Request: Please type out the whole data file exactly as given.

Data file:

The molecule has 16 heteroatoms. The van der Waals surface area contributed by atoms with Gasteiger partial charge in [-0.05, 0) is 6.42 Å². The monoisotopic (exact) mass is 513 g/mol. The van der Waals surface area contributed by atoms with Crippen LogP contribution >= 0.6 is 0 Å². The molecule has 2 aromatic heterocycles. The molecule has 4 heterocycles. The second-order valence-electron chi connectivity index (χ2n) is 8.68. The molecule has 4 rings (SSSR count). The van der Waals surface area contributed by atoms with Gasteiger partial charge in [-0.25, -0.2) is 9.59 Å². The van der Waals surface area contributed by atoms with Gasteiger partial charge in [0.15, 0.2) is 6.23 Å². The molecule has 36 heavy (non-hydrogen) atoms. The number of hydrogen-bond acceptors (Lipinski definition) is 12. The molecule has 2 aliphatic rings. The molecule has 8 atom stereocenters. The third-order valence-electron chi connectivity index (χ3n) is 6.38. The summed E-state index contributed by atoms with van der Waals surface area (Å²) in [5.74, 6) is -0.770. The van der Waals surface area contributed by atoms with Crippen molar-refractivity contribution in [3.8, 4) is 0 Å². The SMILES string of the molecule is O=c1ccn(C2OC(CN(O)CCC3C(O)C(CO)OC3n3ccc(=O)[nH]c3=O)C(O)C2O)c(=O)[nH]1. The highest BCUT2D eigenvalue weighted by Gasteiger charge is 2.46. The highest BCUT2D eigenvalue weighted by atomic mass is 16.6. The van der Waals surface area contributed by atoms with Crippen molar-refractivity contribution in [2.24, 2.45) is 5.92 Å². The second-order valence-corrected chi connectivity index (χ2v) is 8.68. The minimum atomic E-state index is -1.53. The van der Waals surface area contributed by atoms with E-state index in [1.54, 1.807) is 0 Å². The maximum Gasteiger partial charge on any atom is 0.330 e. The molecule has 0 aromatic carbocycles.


The molecule has 16 heteroatoms. The van der Waals surface area contributed by atoms with Gasteiger partial charge in [-0.05, 0) is 6.42 Å². The monoisotopic (exact) mass is 513 g/mol. The van der Waals surface area contributed by atoms with Crippen LogP contribution >= 0.6 is 0 Å². The molecule has 2 aromatic heterocycles. The molecule has 4 heterocycles. The second-order valence-electron chi connectivity index (χ2n) is 8.68. The molecule has 4 rings (SSSR count). The van der Waals surface area contributed by atoms with Gasteiger partial charge in [-0.25, -0.2) is 9.59 Å². The van der Waals surface area contributed by atoms with Gasteiger partial charge in [0.15, 0.2) is 6.23 Å². The molecule has 36 heavy (non-hydrogen) atoms. The number of hydrogen-bond acceptors (Lipinski definition) is 12. The molecule has 2 aliphatic rings. The molecule has 8 atom stereocenters. The third-order valence-electron chi connectivity index (χ3n) is 6.38. The summed E-state index contributed by atoms with van der Waals surface area (Å²) in [5.74, 6) is -0.770. The van der Waals surface area contributed by atoms with Crippen molar-refractivity contribution in [3.8, 4) is 0 Å². The SMILES string of the molecule is O=c1ccn(C2OC(CN(O)CCC3C(O)C(CO)OC3n3ccc(=O)[nH]c3=O)C(O)C2O)c(=O)[nH]1. The highest BCUT2D eigenvalue weighted by Gasteiger charge is 2.46. The highest BCUT2D eigenvalue weighted by atomic mass is 16.6. The van der Waals surface area contributed by atoms with Crippen molar-refractivity contribution in [2.24, 2.45) is 5.92 Å². The second-order valence-corrected chi connectivity index (χ2v) is 8.68. The minimum atomic E-state index is -1.53. The van der Waals surface area contributed by atoms with E-state index in [1.54, 1.807) is 0 Å². The maximum Gasteiger partial charge on any atom is 0.330 e. The molecule has 0 aromatic carbocycles.